For creating demand and establishing a thriving market, concerted efforts are required by all the stakeholders to address various kinds of issues pertaining to policy, technical, regulatory, and institutional mechanisms in the larger perspective. In the absence of a strong framework, even the world’s most visionary and ambitious project Desertec which  envision channeling of solar and wind power to parts of Europe by linking of renewable energy generation sites in MENA region may also face hurdles as one has to deal with pricing, interconnection, grid stability and access issues first. This also necessitates the need for harmonization in approach among all participating countries to the extent possible.

Conclusions

It is difficult to ignore the benefits of renewable energy be it social, economic, environmental, local or global. Policy statements are essential starting steps for accelerating adoption of clean energy sources including smaller size capacity, where there lies a significant potential. In GCC countries with affluent society, the biggest challenge would be to create energy consciousness and encourage smarter use of energy among common people like anywhere else, and the same calls for wider application of behavioural science in addressing a wide range of sustainability issues.

Republished by Blog Post Promoter

Green Building Rating Systems in MENA

Green buildings not only contribute towards a sustainable construction and environment but also bring lots of benefits and advantages to building owners and users. Lower development costs, lower operating costs, increased comforts, healthier indoor environment quality, and enhanced durability and less maintenance costs are hallmarks of a typical green building.

A wide range of green building rating and assessment systems are used around the world, including LEED and BREEAM. Sustainability is now a top priority in MENA region and countries like Qatar and UAE have come up with their own green building rating system to incorporate socio-economic, environmental and cultural aspects in modern architecture.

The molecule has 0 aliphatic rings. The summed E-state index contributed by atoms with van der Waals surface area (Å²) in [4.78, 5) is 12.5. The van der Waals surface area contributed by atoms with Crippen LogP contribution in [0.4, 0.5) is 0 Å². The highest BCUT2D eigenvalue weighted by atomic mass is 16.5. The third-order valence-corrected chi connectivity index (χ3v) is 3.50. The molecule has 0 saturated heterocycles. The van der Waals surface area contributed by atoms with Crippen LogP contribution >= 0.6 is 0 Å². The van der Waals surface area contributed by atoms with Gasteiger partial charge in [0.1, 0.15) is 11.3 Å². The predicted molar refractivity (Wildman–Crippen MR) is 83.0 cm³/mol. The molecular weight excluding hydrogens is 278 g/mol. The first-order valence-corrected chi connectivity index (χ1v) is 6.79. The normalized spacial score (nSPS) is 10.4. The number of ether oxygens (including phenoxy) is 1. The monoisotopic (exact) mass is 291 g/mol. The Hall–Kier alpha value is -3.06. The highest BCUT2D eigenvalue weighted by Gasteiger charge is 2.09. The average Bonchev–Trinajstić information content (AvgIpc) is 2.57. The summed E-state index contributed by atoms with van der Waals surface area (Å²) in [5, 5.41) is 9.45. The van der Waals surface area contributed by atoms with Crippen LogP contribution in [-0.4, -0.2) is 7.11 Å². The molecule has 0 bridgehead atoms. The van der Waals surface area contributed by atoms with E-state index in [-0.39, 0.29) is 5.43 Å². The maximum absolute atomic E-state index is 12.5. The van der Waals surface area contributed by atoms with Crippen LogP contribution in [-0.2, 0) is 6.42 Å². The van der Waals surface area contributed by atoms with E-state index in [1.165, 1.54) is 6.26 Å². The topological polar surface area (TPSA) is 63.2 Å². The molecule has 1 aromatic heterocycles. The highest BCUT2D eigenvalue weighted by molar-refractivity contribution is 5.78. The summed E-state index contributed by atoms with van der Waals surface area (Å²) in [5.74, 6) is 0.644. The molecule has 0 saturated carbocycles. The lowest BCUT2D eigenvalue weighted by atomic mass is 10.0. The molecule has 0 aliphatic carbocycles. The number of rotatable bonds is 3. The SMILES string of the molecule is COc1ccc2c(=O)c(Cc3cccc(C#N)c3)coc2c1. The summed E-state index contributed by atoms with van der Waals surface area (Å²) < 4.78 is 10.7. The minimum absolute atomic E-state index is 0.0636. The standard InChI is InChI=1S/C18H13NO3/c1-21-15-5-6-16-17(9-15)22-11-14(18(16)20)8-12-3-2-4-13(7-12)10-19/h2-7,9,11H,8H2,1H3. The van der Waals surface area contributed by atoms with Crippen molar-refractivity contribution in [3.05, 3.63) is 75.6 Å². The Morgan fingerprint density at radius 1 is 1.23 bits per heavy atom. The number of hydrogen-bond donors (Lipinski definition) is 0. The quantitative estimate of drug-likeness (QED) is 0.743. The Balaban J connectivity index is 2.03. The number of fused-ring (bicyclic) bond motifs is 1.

Global Sustainability Assessment System (Qatar)

The Global Sustainability Assessment System (GSAS), formerly known as the Qatar Sustainability Assessment System (QSAS), was developed in 2010 by Gulf Organization for Research and Development (GORD) in collaboration with T.C. Chan Center at the University of Pennsylvania. GSAS aims at creating a sustainable urban environment to reduce environmental impacts of buildings while satisfying local community needs. 

GSAS is billed as the world’s most comprehensive green building assessment system developed after rigorous analysis of 40 green building codes from all over the world. The most important feature of GSAS is that it takes into account the region’s social, economic, environmental and cultural aspects, which are different from other parts of the world. Several countries in the MENA region, such as Saudi Arabia, Kuwait, Jordan and Sudan, have shown keen interest in the adoption of GSAS as unified green building code for the region.

Qatar has incorporated QSAS into Qatar Construction Standards 2010 and it is now mandatory for all private and public sector projects to get GSAS certification. GSAS combines 140 building sustainability assessment mechanisms and is divided into eight categories including urban connectivity, site, energy, water, materials, indoor environment, cultural and economic value and management and operations. Each category of the system will measure a different aspect of a project’s environmental impact. Each category is broken down into specific criteria that measure and define individual issues. A score is then awarded for each category on the basis of the degree of compliance.

Pearl Rating System (Abu Dhabi)

The Pearl Rating System (PRS) is the green building rating system for the emirate of Abu Dhabi designed to support sustainable development from design to construction to operational accountability of communities, buildings and villas. It provides guidance and requirements to rate potential performance of a project with respect to Estidama (or sustainability).

The Pearl Rating System is an initiative of the part of the government to improve the life of people living in Abu Dhabi, by focusing on cultural traditions and social values. The rating system is specifically tailored to the hot and arid climate of Abu Dhabi which is characterized by high energy requirements for air-conditioning, high evaporation rates, infrequent rainfall and potable water scarcity.